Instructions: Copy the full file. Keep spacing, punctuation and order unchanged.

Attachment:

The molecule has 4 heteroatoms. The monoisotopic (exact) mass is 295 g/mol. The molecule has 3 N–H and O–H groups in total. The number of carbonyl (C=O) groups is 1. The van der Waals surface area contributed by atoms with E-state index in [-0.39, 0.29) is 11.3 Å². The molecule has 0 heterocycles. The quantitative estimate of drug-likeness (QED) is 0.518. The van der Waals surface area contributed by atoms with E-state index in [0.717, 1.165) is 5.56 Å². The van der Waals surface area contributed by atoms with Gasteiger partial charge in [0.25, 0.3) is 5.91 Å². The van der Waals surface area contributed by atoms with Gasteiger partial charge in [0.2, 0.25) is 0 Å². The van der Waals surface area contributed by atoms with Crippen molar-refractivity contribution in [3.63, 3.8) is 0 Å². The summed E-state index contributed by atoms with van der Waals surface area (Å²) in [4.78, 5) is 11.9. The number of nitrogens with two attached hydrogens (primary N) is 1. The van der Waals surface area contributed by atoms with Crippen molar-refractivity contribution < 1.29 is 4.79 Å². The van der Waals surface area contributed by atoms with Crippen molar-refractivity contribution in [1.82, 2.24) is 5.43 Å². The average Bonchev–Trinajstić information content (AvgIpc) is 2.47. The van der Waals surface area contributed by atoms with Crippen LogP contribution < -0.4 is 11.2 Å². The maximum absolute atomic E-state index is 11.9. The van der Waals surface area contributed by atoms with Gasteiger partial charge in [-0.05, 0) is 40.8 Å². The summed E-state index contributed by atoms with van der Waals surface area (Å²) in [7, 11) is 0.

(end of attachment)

The molecule has 4 heteroatoms. The monoisotopic (exact) mass is 295 g/mol. The molecule has 3 N–H and O–H groups in total. The number of carbonyl (C=O) groups is 1. The van der Waals surface area contributed by atoms with E-state index in [-0.39, 0.29) is 11.3 Å². The molecule has 0 heterocycles. The quantitative estimate of drug-likeness (QED) is 0.518. The van der Waals surface area contributed by atoms with E-state index in [0.717, 1.165) is 5.56 Å². The van der Waals surface area contributed by atoms with Gasteiger partial charge in [0.25, 0.3) is 5.91 Å². The van der Waals surface area contributed by atoms with Gasteiger partial charge in [0.2, 0.25) is 0 Å². The van der Waals surface area contributed by atoms with Crippen molar-refractivity contribution in [3.63, 3.8) is 0 Å². The summed E-state index contributed by atoms with van der Waals surface area (Å²) in [4.78, 5) is 11.9. The number of nitrogens with two attached hydrogens (primary N) is 1. The van der Waals surface area contributed by atoms with Crippen molar-refractivity contribution < 1.29 is 4.79 Å². The van der Waals surface area contributed by atoms with Crippen molar-refractivity contribution in [1.82, 2.24) is 5.43 Å². The average Bonchev–Trinajstić information content (AvgIpc) is 2.47. The van der Waals surface area contributed by atoms with Crippen LogP contribution < -0.4 is 11.2 Å². The maximum absolute atomic E-state index is 11.9. The van der Waals surface area contributed by atoms with Gasteiger partial charge in [-0.05, 0) is 40.8 Å². The summed E-state index contributed by atoms with van der Waals surface area (Å²) in [7, 11) is 0.